The great waterfall hangover is yet to pass us by.
Software development and delivery teams across the world continue to dismiss the potential of testing teams. QA personnel are involved in the development process only toward the end of a sprint, resulting in frantic debugging and the release of products that will not perform in the market as well as they potentially could. Here are a few benefits of integrating software testing early on in the software development and delivery process.
1. Identifying logical oversights
Testing is not merely a task, but an approach. A tester critically evaluates the application under test (AUT) in ways that a developer would not think about. This is because testers, over the years, learn to identify where logical errors are most likely to occur. They test the AUT for both business needs and end user expectations. You must leverage a tester’s intuition to comprehensively test the AUT.
2. Avoiding bug explosion
When you leave testing for the end of a sprint, you accumulate an entire sprint’s worth of bugs and logical inconsistencies to be found at once. A week before the release date, your testers will report 150 bugs that strongly influence ship/no-ship decisions, thereby jeopardizing your release. You will be forced to address the most critical of bugs, while letting low priority ones flow through the cracks, which ultimately affects user experience. And that is undesirable, especially in a world of fast and loud user reviews.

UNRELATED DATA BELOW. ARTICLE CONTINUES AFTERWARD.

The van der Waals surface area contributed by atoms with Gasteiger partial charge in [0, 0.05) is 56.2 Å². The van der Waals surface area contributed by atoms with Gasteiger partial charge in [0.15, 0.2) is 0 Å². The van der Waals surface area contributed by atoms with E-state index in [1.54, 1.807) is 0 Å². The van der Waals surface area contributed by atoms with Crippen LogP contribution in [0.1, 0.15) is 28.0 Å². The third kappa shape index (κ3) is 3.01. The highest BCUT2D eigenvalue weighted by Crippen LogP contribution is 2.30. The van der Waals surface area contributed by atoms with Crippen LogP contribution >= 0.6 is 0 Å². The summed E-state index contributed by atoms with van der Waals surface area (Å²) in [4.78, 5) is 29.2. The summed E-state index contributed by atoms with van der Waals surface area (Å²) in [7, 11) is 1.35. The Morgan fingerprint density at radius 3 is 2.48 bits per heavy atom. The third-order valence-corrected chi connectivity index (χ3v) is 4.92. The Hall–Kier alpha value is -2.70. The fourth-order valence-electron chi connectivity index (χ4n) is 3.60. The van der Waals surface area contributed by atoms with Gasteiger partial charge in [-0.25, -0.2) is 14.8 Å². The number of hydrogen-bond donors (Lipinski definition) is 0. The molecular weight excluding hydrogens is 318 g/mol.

3. Bridging the gap between testers and evolving client expectations
4. Providing first user feedback
Your testers are also your first set of end users. In exploring the AUT, they examine it from an end user’s perspective and are therefore rich sources of feedback regarding whether or not the application performs the way it is expected to. Such experiential feedback helps strengthen product design and architecture, resulting in a more reliable product.